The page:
When a prime number p divides $ab$ then we have either p divides a or p divides b.Prove that $\sqrt {p} $ is not rational for any prime number p.

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Solution 1

Assume that $\sqrt p=\frac{s}{t}$, with $gcd(s,t)=1$. Then $pt^2=s^2$ and thus $p$ divides the right hand side (since it clearly divides the left hand side), so $p$ divides $s^2$. Using Euclid's lemma it follows that $p$ divides $s$. Write $s=pk$, and thus $pt^2=p^2k^2$. Divide by $p$ to obtain $t^2=pk^2$. Now $p$ divides the right hand side, so it also divides $t^2$. Euclid's lemma again shows that $p$ divides $t$, but this is a contradiction since we assumed $gcd(s,t)=1$. QED.

Solution 2

By induction, the given Prime Divisor Property (PDP): $ $ prime $\rm\,p\,$ divides $\rm\,ab\,\Rightarrow\, p\,$ divides $\rm\,a\,$ or $\rm\,b\,$ generalizes to $\,\rm\color{blue}{PDP^*}$: $ $ if a prime divides a product then it divides some factor.

If $\rm\, \sqrt{p}\, =\, r\,$ is rational then the polynomial $\rm\:x^2\! - p\:$ has a rational root $\rm\,x = r.\,$ Thus, by the Lemma below, the root is an integer $\rm\, x = n,\,$ hence $\rm\: p = x^2 = n^2,\:$ contra $\rm\,p\,$ is prime. $\ \ $ QED

Lemma $\ $ A rational root of $\rm\,f(x) = x^n\! + c_{n-1}x^{n-1}\!+\cdots+c_0\,$ is an integer, if all $\rm\,c_i$ are integers.

Proof $\ $ Suppose $\rm\:f(a/b) = 0.\:$ Wlog $\rm\:b>0\:$ and $\rm\:a/b\:$ is in least terms, so $\rm\:gcd(a,b)=1.\,$ Then $$\rm\: 0\, =\, b^n f(a/b) =\, a^n + c_{n-1} a^{n-1}\color{#C00}b+c_{n-2} a^{n-2} \color{#C00}{b^2} +\cdots+c_1 a\, \color{#C00}{b^{n-1}}\! + c_0 \color{#C00}{b^n}\:$$ If $\rm\:b>1\:$ then it has a prime factor $\rm\:p.\:$ Above, $\rm\,p\,$ divides the LHS $= 0,$ so it also divides the RHS. Since $\rm\,p\,$ divides $\rm\,\color{#C00}b\,$ it divides $\rm\,\color{#C00}{b^2,b^3,\ldots}\,$ so $\rm\,p\,$ divides all $\rm\color{#C00}{terms}$ after the first on the RHS, therefore $\rm\,p\,$ must also divide the first term $\rm\:a^n.\,$ Therefore, by $\rm\color{blue}{PDP^*}$, $\rm\,p\,$ divides $\rm\,a,\,$ contra $\rm\:gcd(a,b)=1.\:$ Thus $\rm\,b>1\,$ is impossible, so, since $\rm\,b>0,\,$ we infer $\rm\,b = 1,\:$ hence $\rm\, a/b\,$ is an integer. $\ \ $ QED

Remark $\ $ The Lemma is a special case of the well-known Rational Root Test, namely, the case where the polynomial is monic, i.e. it has leading coefficient $= 1.$ The proof easily extends to the general result: the denominator $\rm\,b\,$ divides the leading coefficient $\rm\,c_n,\,$ if $\rm\,a/b\,$ is in least terms.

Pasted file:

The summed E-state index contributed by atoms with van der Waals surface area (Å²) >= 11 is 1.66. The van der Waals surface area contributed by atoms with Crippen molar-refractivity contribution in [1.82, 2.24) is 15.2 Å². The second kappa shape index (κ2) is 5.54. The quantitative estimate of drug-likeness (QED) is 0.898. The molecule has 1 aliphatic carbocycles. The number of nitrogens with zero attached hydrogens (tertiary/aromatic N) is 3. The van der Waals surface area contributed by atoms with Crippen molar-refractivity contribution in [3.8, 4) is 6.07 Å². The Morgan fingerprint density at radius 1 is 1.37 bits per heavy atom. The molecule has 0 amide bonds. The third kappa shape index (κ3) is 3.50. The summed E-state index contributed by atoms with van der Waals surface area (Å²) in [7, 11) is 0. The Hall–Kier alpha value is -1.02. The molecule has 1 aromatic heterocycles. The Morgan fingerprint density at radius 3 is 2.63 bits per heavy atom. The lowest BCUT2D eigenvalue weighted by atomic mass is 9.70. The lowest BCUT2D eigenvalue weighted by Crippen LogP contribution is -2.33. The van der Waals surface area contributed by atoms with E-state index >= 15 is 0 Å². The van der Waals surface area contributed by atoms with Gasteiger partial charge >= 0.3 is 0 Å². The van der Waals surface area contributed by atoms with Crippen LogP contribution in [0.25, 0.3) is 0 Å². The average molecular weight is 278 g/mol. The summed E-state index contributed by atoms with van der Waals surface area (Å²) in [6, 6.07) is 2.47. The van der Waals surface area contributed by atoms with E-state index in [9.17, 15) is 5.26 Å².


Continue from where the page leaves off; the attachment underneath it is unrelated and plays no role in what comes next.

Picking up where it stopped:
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Updated on March 05, 2020

Comments

  • Man
    Man over 3 years

    When a prime number $p$ divides $ ab $ then we have either $p$ divides $a$ or $p$ divides $b$. Prove that $ \sqrt p $ is not rational for any prime number $p$.

    • Ittay Weiss
      Ittay Weiss over 10 years
      I think OP meant to use Euclide's Lemma, not prove it.
    • Ittay Weiss
      Ittay Weiss over 10 years
      @gnometorule only if my interpretation is correct ;)
  • Ittay Weiss
    Ittay Weiss over 10 years
    This proof is incorrect.
  • Ragib Zaman
    Ragib Zaman over 10 years
    @IttayWeiss What is wrong with it?
  • thebooort
    thebooort over 10 years
    @IttayWeiss Why?? Maybe I should have said that $s^2p=r^2$ and $p$ divides $r$. Then we see $p$ divides $s$. This contradicts the assumption that $r$ and $s$ are relatively prime.
  • Ittay Weiss
    Ittay Weiss over 10 years
    @Primo yes, since OP was looking for a solution using Euclid's lemma, I think these things need to be spelled out (or at least pointed out). And when I remarked the proof is wrong, I should have said 'incomplete', I'm sorry.
  • Math Gems
    Math Gems over 10 years
    Your argument seems to implicity use: $\, r,s\,$ coprime $\,\Rightarrow\ r^2,s^2\,$ coprime. That should be explicitly mentioned, and, more importantly, justified.
  • thebooort
    thebooort over 10 years
    @MathGems Yes. I didn't give him every detail.
  • Math Gems
    Math Gems over 10 years
    @Primo But that detail is essential in a proof like this, since many students mistakenly believe it to be true for incorrect reasons (or, worse, don't even realize that it needs proof). It and related aspects of unique factorization are the biggest source of errors in elementary number theory.
  • thebooort
    thebooort over 10 years
    @MathGems You are right. But I didn't think that it is a good idea to give him a full detailed answer. It's just my opinion.